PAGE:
ALKABO, NORTH DAKOTA

Alkabo, North Dakota

Alkabo is located in the western part of the Divide County in Westby Township; it is no longer an incorporated community. The Alkabo School is on the National Register of Historic Places. The school was built in 1934 by by the William Nordman Company of Noonan and operated until 1963.

AMBROSE, NORTH DAKOTA

Ambrose, North Dakota

Ambrose was laid out in 1906 along the Soo Railway. The city was named in honor of a railroad employee. The Ambrose, ND post office has been in operation since 1906. The 2010 Census reported that there were 26 people living in Ambrose. Past census data shows the population at its highest in 1920 with 389 people.

The first sessions of school began in 1906 in a small sod shack. By 1912, at a cost of approximately $16,000 a new modern brick school with 2 stories and a basement were constructed. In 1927, a fire broke out in the office destroying all school records. In 1962, Ambrose school district became part of the Divide County School District.

WHEELOCK, NORTH DAKOTA

Wheelock, North Dakota

Wheelock was founded in 1902 along the transcontinental rail line of the Great Northern Railway in Williams County, North Dakota. The name comes from Ralph W. Wheelock, an editorial writer with the Minneapolis Tribune who wrote favorably about the site. Unlike some ghost towns, Wheelock's homes, churches, and commercial buildings have the look of just recently being occupied. The paint is peeling, but it is still there. The grass is green, although it is not mowed. The town garage stands empty. A handful of commercial buildings and the church appear almost as if they could be occupied but are unoccupied and deteriorating. The railroad track, now owned by BNSF Railway, still runs through town. The grain elevator stands empty by the tracks. Wheelock’s highest population was 115 in 1930. From then it continued to decline until having just a population of 20 in 1990. 

PALERMO, NORTH DAKOTA

Palermo, North Dakota

Palermo was founded in 1902, along the Great Northern Railway in Mountrail County, ND. Rumor has said that the Palermo Firehouse which also served as the jail was used as a resting place for transients but they were later run off by town officials in fear of crime and vandalism. Palermo does still have an active population to this day and was home to Miss North Dakota 2001.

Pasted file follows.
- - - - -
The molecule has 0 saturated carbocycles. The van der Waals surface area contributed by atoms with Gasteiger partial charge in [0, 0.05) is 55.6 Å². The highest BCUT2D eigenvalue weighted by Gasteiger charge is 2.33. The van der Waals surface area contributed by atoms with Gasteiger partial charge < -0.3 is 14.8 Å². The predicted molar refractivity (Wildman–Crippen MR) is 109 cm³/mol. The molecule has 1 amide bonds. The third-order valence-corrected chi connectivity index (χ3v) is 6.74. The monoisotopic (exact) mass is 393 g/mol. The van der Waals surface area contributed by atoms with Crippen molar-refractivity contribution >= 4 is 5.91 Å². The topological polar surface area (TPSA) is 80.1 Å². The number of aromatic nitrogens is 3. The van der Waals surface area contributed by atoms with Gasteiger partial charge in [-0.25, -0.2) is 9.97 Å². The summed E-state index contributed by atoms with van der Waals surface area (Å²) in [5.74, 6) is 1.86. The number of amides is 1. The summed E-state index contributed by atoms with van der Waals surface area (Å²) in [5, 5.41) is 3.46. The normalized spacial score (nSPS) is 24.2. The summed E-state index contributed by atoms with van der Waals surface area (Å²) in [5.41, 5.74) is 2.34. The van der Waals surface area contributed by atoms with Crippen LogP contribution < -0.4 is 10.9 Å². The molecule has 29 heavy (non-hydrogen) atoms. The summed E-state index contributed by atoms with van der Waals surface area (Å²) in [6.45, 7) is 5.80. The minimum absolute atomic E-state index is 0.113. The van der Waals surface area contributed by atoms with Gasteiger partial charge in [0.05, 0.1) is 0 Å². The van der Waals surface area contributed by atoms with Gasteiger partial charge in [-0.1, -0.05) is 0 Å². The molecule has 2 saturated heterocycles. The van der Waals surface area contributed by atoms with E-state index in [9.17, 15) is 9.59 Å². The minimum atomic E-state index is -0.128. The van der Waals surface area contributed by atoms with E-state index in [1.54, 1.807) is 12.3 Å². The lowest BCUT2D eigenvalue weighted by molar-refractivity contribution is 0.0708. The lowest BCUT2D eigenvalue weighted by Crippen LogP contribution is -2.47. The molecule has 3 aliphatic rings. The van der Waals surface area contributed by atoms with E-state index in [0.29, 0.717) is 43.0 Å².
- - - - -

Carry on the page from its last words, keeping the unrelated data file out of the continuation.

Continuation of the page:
HARTLAND, NORTH DAKOTA

Hartland, North Dakota

Hartland was founded in 1907 in Carpio Township. A local resident, Martin D. Johnson is credited with naming the village for his birthplace, Hartland Township in Worth County, Iowa. Businesses in the Village of Hartland in 1912 included: Machinery & Implement Building, Blacksmith Shop, Pool Hall, General Store, Bank, Hardware Store, Lumber Yard, M.D. Livery & Feed Stable, Vedvig Garage, Grocery Store & Post Office, Hotel, An Office, Zion Lutheran Church, One-Room School house and several private homes. The post office of Hartland was established on March 23, 1908. Ward County folklore says that the name was meant to show the town as the heart of the area. The peak population of 150 was recorded in 1920, but by 1940 the population was less than 100 an eventually, and in 2000 a population of less than 10. The post office closed May 6, 1966. Zion Congregation of the Synod for Speaking Norwegian Evangelical Lutheran Church of America was organized March 1, 1903 at a local homestead, the Church building  was constructed in 1910 last services held in 1969.

GARDENA, NORTH DAKOTA

Gardena, North Dakota

Gardena was founded in 1905. As of the census of 2010, there were 29 people. There is not much recorded history for this location. 

SAN HAVEN SANATORIMUM - SAN HAVEN, NORTH DAKOTA

San Haven Sanatorium - San Haven, North Dakota

Construction of The North Dakota Tuberculosis Sanitarium began in 1909 to care for persons afflicted with tuberculosis. Originally known as the North Dakota Tuberculosis Sanitarium, the hospital was governed by a Board consisting of the Governor, the Superintendent of the State Board of Health, a member of the Public Health Laboratory, and two members appointed by the Governor. In 1911, the governing Board chose Dunseith in Rolette County as the home for this facility. The choice of Dunseith on the south slope of the Turtle Mountains was selected because of the higher altitude, less snowfall, drier atmosphere, and favorable conditions for patients with tuberculosis. The facility opened to patients in November of 1912.